We have a wide range of interviews covering comics and graphic novels and graphic non-fiction. Will Brooker, professor of film and cultural studies at Kingston University, chooses his best comics and British cartoonist and illustrator Tom Gauld chooses his best books on comics. American cartoonist and illustrator Ben Katchor a chooses his best books on picture stories. Susan J Napier, Professor of International Literary and Cultural Studies at Tufts University, looks at manga and anime and Tintinologist Michael Farr chooses his best books on Tintin.
Battle Angel Alita
by Yukito Kishiro
The Promised Neverland
Kaiu Shirai, Posuka Demizu (illustrator)
The Count of Monte Cristo
Alexandre Dumas, adapted by Crystal S. Chan, illustrated by Nokman Poon
Pokémon Adventures (Red and Blue)
Hidenori Kusaka, Mato (illustrator)
Demon Slayer: Kimetsu no Yaiba
by Koyoharu Gotouge
Long associated with Japanese popular culture, manga are now found in translation across the world. In North America, this dynamic form of visual narration is overtaking comics and graphic novels in popularity. Oscar, age 13, recommends his favourite manga for children and teenagers.
Many people have heard of manga and anime, but would be surprised to learn how deeply this niche is steeped in Japanese tradition and culture—or how often manga features strong, smart female leads, says Susan Napier, anime expert and Professor of the Japanese Program at Tufts University. Here, she picks five books that encapsulate manga and anime as both forms of art and cathartic re-workings of Japanese history.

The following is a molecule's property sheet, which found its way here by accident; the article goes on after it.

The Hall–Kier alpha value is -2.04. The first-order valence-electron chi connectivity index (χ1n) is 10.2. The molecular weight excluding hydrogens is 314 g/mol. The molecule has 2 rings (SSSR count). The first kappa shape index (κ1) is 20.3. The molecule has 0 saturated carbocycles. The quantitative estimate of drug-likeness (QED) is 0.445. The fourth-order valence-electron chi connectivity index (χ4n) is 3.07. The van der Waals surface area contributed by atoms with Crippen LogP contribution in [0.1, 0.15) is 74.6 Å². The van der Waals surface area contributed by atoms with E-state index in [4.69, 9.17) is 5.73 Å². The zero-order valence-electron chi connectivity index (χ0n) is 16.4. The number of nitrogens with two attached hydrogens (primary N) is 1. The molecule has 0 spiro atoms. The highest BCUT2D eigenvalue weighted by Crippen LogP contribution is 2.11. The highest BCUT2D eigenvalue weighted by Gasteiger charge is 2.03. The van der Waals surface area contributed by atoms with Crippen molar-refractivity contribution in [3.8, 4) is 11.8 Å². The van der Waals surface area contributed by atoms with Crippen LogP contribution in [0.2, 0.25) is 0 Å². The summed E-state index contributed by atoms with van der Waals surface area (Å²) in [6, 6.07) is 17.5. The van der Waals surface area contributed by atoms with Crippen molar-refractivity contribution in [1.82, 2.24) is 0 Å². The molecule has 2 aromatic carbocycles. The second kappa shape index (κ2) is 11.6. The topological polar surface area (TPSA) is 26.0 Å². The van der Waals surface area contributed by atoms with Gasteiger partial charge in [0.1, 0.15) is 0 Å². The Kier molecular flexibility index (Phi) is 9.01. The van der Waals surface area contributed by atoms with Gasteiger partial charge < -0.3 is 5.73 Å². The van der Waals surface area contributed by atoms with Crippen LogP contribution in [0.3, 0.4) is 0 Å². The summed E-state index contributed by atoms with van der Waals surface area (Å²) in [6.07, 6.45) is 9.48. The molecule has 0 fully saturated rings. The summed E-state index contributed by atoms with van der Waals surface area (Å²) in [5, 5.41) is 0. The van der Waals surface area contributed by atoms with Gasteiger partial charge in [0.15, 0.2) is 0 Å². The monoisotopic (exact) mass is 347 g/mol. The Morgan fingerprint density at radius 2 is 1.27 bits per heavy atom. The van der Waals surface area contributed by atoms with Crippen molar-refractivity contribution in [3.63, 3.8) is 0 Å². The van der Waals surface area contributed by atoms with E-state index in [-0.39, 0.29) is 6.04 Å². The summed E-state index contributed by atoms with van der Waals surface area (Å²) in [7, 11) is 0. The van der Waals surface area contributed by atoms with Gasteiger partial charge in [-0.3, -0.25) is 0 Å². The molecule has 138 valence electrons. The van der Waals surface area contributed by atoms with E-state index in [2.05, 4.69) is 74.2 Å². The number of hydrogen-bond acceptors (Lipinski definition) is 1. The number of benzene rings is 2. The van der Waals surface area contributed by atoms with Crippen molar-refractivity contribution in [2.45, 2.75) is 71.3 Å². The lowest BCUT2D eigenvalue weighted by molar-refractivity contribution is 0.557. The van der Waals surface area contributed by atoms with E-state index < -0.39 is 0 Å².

Nonfiction comics are an important genre and the tales they tell address important emotional and societal issues. Literary scholar Hillary Chute picks some of the best graphic narratives.
“And what is the use of a book,” thought Alice, “without pictures or conversation?” Eight-year-old Helen feels the same. Here she tells us why reading graphic novels is fun, relaxing and definitely not for babies – and recommends her current five favourites.
Fed up of superhero films? Hiding your copy of Watchmen behind the Economist on the train? Comics are a serious literary form as well as being fun, says the author of a new book on Batman.
The cartoonist and illustrator says the relationship between words and pictures is an interesting one. A bad picture book would say “this is an apple”, a good one “this is not a pipe”
The adventures of Tintin are some of the bestselling books of all time, translated from French into languages across the globe, and still in bookshops nearly a century since they first started being published. Their stories, their humour, their characters continue to delight. Here, Tintinologist Michael Farr explains why the Tintin books have such enduring appeal and how their creator, Hergé, came to write them.
Comics are taking over the world, says Northeastern Professor and comics expert Hillary Chute. Here, she introduces the best comics published in 2018, from a Booker-nominated narrative about paranoia and living in the age of fake news to feminist comics published by underground, auteur-driven independent publishers
Pictures operate in space, words in time, and the best stories are told with both, says the acclaimed American author and cartoonist, Ben Katchor. He tells us how visual narratives are making a deserved comeback.
Comics of all kinds are flourishing with publishers rushing to meet market demand. But which of the many comics published this year are really worth having on your bookshelf? We turned to comics expert and Harvard professor Hillary Chute to select the best comics of 2016.